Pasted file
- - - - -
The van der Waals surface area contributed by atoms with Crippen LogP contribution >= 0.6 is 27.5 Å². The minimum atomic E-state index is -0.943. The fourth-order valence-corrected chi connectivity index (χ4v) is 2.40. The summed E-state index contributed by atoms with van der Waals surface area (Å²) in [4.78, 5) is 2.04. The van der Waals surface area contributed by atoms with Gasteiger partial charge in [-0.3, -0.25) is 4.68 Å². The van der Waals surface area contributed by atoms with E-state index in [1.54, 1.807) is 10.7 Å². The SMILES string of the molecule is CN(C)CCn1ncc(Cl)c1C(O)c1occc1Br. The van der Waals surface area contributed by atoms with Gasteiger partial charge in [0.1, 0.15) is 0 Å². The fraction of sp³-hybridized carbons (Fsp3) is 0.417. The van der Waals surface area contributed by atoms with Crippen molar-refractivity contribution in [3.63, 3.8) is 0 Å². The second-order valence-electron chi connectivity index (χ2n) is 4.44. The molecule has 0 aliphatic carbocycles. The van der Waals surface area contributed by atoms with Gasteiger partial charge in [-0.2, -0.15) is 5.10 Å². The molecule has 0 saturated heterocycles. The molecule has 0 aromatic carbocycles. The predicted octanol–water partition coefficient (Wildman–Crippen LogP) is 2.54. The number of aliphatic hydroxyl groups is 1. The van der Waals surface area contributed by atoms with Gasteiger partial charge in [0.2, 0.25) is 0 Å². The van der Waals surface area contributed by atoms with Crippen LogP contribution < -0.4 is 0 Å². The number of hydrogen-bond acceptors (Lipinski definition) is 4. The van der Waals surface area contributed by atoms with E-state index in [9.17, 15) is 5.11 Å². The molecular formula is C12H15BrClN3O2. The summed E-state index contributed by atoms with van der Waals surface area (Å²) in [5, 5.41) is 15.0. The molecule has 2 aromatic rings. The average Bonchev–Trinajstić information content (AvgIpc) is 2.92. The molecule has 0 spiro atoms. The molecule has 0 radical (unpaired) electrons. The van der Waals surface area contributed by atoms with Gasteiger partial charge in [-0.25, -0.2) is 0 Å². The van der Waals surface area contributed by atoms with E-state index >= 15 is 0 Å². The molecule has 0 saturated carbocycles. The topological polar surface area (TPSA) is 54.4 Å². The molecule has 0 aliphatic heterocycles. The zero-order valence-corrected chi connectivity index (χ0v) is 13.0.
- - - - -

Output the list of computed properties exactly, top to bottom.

The van der Waals surface area contributed by atoms with Crippen LogP contribution >= 0.6 is 27.5 Å². The minimum atomic E-state index is -0.943. The fourth-order valence-corrected chi connectivity index (χ4v) is 2.40. The summed E-state index contributed by atoms with van der Waals surface area (Å²) in [4.78, 5) is 2.04. The van der Waals surface area contributed by atoms with Gasteiger partial charge in [-0.3, -0.25) is 4.68 Å². The van der Waals surface area contributed by atoms with E-state index in [1.54, 1.807) is 10.7 Å². The SMILES string of the molecule is CN(C)CCn1ncc(Cl)c1C(O)c1occc1Br. The van der Waals surface area contributed by atoms with Gasteiger partial charge in [0.1, 0.15) is 0 Å². The fraction of sp³-hybridized carbons (Fsp3) is 0.417. The van der Waals surface area contributed by atoms with Crippen molar-refractivity contribution in [3.63, 3.8) is 0 Å². The second-order valence-electron chi connectivity index (χ2n) is 4.44. The molecule has 0 aliphatic carbocycles. The van der Waals surface area contributed by atoms with Gasteiger partial charge in [-0.2, -0.15) is 5.10 Å². The molecule has 0 saturated heterocycles. The molecule has 0 aromatic carbocycles. The predicted octanol–water partition coefficient (Wildman–Crippen LogP) is 2.54. The number of aliphatic hydroxyl groups is 1. The van der Waals surface area contributed by atoms with Gasteiger partial charge in [0.2, 0.25) is 0 Å². The van der Waals surface area contributed by atoms with Crippen LogP contribution < -0.4 is 0 Å². The number of hydrogen-bond acceptors (Lipinski definition) is 4. The van der Waals surface area contributed by atoms with E-state index in [9.17, 15) is 5.11 Å². The molecular formula is C12H15BrClN3O2. The summed E-state index contributed by atoms with van der Waals surface area (Å²) in [5, 5.41) is 15.0. The molecule has 2 aromatic rings. The average Bonchev–Trinajstić information content (AvgIpc) is 2.92. The molecule has 0 spiro atoms. The molecule has 0 radical (unpaired) electrons. The van der Waals surface area contributed by atoms with Gasteiger partial charge in [-0.25, -0.2) is 0 Å². The van der Waals surface area contributed by atoms with E-state index >= 15 is 0 Å². The molecule has 0 saturated carbocycles. The topological polar surface area (TPSA) is 54.4 Å². The molecule has 0 aliphatic heterocycles. The zero-order valence-corrected chi connectivity index (χ0v) is 13.0.